I suspected the call would never come -- and it never did. So I went out myself and -- to make a long story short -- eventually found the property. Not the vault itself, which is located somewhere deep within the 3,600-acre ranch. Freedom of the press doesn't give me the right to trespass. So I had to settle for driving up to the gate and taking a desultory picture of the "No Trespassing" sign.

Driving back to Eureka, I was disappointed. True, I'd found the vault, or at least its general location. As I drove, I waited for deep or profound thoughts to come into my head, answers to questions, as if I'd been on a quest for the Holy Grail or something. But no thoughts came into my head, except a fragment of an old song, "Never wonder why everyone's dead/never wonder about the voices in your head/Never try to understand the terrible face of summer."

Looking back, I had to be a bit stupid, or at least careless, to even look for the place. The Lost Coast doesn't get its nickname for nothing. It's a wild, mostly uninhabited place. Help could be hard to find if the car broke down on one of its lonely stretches.

When I was driving down one back road in search of the place, it occurred to me that I could be lost and wandering unawares onto some private pot grow in the hills, where some guy with a gun is waiting to blow my head off. It was a frightening moment.

So if you've got a notion to grab some buddies and a six-pack and go browsing the bushes with the ridiculous idea of running into Tom Cruise leading some backwoods ceremony, I can only tell you this -- it's a long way to go for very little.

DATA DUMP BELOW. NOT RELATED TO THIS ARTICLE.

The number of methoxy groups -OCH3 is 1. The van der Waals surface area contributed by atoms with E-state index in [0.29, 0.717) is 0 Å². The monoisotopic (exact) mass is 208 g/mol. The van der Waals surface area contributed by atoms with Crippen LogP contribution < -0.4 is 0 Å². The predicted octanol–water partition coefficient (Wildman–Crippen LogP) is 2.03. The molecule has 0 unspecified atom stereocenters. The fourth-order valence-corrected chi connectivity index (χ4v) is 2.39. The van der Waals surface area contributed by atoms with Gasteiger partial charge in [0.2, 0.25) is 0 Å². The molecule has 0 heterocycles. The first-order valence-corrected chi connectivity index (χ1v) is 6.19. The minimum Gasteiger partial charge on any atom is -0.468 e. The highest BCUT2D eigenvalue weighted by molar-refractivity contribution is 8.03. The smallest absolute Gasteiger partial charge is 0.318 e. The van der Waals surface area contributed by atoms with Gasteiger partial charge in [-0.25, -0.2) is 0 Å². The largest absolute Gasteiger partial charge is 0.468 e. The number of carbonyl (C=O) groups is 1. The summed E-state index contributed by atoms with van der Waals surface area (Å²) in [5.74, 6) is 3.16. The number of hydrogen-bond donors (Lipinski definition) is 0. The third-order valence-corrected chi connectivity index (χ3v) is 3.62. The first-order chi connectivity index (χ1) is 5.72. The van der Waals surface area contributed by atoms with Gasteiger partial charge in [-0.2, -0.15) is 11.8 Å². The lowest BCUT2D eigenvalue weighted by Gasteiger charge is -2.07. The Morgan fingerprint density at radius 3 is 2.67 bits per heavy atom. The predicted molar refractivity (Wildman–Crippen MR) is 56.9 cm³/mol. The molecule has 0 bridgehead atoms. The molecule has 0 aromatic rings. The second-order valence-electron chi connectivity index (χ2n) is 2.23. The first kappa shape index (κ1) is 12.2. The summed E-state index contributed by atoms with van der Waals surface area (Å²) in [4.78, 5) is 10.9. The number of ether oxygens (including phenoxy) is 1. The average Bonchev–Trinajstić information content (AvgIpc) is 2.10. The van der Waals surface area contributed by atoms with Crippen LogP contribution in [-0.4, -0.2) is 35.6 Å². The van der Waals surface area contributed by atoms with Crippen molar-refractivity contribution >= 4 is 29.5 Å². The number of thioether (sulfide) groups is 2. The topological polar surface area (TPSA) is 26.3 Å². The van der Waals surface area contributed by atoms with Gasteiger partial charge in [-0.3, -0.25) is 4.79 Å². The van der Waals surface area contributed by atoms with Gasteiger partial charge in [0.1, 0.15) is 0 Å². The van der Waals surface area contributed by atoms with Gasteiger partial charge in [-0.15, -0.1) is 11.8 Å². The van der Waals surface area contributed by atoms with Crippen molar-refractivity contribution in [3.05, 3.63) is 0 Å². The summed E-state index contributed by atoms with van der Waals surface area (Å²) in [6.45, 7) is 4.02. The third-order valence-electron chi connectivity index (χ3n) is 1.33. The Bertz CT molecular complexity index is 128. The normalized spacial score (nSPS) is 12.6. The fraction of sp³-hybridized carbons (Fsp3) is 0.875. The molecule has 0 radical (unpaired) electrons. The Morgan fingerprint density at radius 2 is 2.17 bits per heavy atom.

January 8, 2003, San Francisco Chronicle, Nancy ‘Bart Simpson’ Cartwright Gives $10 Million to Scientology,

Actress Nancy Cartwright, the voice behind cartoon character Bart Simpson, has been awarded Scientology’s Patron Laureate Award after she donated $10 million to the faith in 2007.

Cartwright’s gift — almost two times her annual salary from “The Simpsons” — puts her top of a list of celebrity benefactors, who have handed over their hard-earned cash to the Church of Scientology. She gave even more than Tom Cruise — who is reported to be the controversial religion’s second-in-command — who has donated $5 million in the last four years.

According to Impact magazine, Kirstie Alley gave $5 million last year and has picked up the Diamond Meritorious Award.

Fellow followers John Travolta and Kelly Preston gave $1 million each and were awarded the Gold Meritorious Award, while Priscilla Presley was handed the Patron Award for a donation of $50,000.

The prizes were handed out at a top-secret ceremony in Florida last summer, according to the publication.

June 1991, North Coast Journal, Petrolia's New Neighbors -- L. Ron Hubbard's followers, the Church of Spiritual Technology, by Joe Cempa

Petrolia - A few miles outside of this coastal community, a massive 400-foot subterranean vault constructed of steel and concrete lies beneath a peaceful knoll overlooking the Pacific.

The breadth and dimension of the vault stagger the imagination: 100 feet longer than a football field and 20 feet in diameter, the two-story sarcophagus is almost complete. It is designed to withstand the ravages of nature as well as man-made destruction.

Humboldt County is now home to one of the most impregnable storage repositories known to man, Its prime purpose is to hold the teaching, philosophy and enlightenment of a single man: L. Ron Hubbard, the founder of Scientology, one of the most contentious, controversial religions ever founded.

The vault is one of several under construction across the country. Southern California and New Mexico have similar underground facilities that are nearly complete. Unconfirmed reports say land has been purchased in Utah for a fourth facility.